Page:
As lawyers, we are charged with the “zealous representation” of our clients. That includes representing clients to the best of our abilities, putting their interests ahead of our own and ensuring that they have the final say with legal decisions. A grasp of the psychology of conflict can help you better understand your clients’ needs and wants and enhance your representation of them.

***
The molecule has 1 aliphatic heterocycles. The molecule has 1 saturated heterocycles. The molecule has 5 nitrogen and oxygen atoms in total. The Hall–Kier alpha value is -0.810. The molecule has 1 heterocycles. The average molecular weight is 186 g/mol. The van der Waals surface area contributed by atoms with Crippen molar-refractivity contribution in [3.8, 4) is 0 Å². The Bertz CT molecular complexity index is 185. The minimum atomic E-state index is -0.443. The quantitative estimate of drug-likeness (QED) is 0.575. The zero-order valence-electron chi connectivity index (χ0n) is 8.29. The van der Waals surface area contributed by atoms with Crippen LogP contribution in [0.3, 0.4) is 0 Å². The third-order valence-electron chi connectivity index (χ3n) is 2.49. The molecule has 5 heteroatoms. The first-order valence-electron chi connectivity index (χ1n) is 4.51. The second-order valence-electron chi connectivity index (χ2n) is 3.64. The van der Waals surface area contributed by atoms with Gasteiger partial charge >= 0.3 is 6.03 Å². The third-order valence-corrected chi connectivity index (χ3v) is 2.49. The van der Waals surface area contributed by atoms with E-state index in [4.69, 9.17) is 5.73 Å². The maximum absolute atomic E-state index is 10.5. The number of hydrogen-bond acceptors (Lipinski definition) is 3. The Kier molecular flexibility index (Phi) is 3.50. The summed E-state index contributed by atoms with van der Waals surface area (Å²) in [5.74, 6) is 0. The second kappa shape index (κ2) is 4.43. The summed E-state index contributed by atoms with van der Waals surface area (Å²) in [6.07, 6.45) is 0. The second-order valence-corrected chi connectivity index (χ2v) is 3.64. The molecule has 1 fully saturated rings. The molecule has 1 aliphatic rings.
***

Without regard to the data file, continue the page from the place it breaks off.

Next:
One important aspect of this is motivated reasoning, which can profoundly affect clients’ attitudes toward their cases, and their willingness to negotiate. Here’s a closer look at motivated reasoning and how to address it when preparing for mediation.

What Is Motivated Reasoning?